Long Beach-based launch and space systems company Rocket Lab has been selected to develop a mission operations control center for a collaborative satellite mission meant to monitor and help curb emissions, the company announced Thursday.

Once in orbit, the MethaneSAT—a 350 kilogram class satellite—will locate and measure methane from the oil, gas and agricultural industries around the world. The program will enable regulators, businesses and researchers to track and reduce emissions faster, according to the announcement.

Rocket lab will develop, manage and operate mission control for the project in Auckland, New Zealand, where one of the company’s launch sites already exists. The center is part of the New Zealand government’s NZD$26 million commitment to the international program.

“The ability to detect and measure gas leaks from space will undoubtedly change the way climate change is understood and managed,” Rocket Lab founder and CEO Peter Beck said in a statement. “This is an internationally significant mission that can help alleviate modern society’s impact on Earth in a big way, and we’re thrilled to be able to play our part in helping to mitigate climate change through MethaneSAT.”

The MethaneSAT team consists of experts from numerous public and private aerospace organizations as well as researchers from Harvard University and the Smithsonian Astrophysical Observatory, which are developing the data acquisition and analytical capabilities.

With the non-profit Environmental Defense Fund leading the program, MethaneSAT’s highly sensitive spectrometer is capable of detecting methane concentrations as low as two parts per billion. The satellite will quantify and report emissions in near real-time from sources, providing regular monitoring of regions that account for more than 80% of global oil and gas production, the company said.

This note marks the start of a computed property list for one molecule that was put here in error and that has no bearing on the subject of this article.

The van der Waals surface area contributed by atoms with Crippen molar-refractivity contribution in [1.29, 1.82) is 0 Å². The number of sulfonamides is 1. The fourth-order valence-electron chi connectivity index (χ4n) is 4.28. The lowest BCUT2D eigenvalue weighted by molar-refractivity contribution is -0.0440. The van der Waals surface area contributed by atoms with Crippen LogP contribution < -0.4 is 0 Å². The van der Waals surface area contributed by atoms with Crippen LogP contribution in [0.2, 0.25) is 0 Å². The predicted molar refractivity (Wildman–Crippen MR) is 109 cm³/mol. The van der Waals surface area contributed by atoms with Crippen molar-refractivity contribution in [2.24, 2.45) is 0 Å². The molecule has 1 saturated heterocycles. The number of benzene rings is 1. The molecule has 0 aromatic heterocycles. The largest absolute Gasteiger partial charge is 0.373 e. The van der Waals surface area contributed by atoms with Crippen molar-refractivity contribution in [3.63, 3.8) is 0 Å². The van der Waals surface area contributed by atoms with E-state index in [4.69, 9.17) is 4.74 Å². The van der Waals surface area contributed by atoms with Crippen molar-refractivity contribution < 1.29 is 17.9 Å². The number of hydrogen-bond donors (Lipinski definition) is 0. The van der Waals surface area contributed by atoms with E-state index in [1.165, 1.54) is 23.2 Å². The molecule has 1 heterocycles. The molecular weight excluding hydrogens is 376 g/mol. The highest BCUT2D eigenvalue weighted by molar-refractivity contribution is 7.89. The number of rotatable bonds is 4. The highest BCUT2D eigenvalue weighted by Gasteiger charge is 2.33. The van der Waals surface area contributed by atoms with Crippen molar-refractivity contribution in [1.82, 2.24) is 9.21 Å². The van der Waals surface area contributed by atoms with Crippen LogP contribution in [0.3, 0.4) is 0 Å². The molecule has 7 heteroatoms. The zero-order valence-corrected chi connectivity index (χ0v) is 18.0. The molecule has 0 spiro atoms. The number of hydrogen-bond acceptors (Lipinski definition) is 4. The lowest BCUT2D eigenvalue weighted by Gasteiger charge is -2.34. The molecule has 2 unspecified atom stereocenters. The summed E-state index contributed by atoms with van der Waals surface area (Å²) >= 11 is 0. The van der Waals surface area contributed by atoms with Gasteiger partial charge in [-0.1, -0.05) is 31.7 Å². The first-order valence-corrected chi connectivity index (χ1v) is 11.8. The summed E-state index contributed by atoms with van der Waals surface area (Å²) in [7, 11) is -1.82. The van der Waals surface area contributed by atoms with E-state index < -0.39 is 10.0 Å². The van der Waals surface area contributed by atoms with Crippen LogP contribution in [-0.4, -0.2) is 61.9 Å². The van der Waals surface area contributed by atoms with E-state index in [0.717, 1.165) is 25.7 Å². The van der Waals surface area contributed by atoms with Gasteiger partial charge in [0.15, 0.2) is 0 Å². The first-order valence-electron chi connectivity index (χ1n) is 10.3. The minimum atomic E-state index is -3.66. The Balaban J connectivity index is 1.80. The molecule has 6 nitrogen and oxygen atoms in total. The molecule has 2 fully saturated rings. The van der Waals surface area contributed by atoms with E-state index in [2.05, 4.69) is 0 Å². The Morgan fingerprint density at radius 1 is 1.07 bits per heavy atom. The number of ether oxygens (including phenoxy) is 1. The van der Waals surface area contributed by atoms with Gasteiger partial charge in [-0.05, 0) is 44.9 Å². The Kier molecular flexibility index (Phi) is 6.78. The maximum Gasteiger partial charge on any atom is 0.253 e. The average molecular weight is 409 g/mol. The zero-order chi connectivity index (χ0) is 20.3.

Methane is a potent greenhouse gas responsible for at least a quarter of today’s planetary warming, the company noted. Data will be published for free for stakeholders and the public to compare progress by companies and countries.

The Long Beach company will deliver the IT and software infrastructure required to task the satellite on orbit, including tracking, pointing and positioning, and collision avoidance. The firm also will manage the collection and dissemination of climate change data generated by the MethaneSAT program.

Rocket Lab will manage mission operations for 12 months, after which time the company will continue providing support by training New Zealand’s future space operators and scientists in mission management and satellite operations.

The facility is slated to be functional by mid-2022 ahead of on-obrit operations that are scheduled to begin in the fourth quarter that year.

Brandon Richardson is a reporter and photojournalist for the Long Beach Post and Long Beach Business Journal.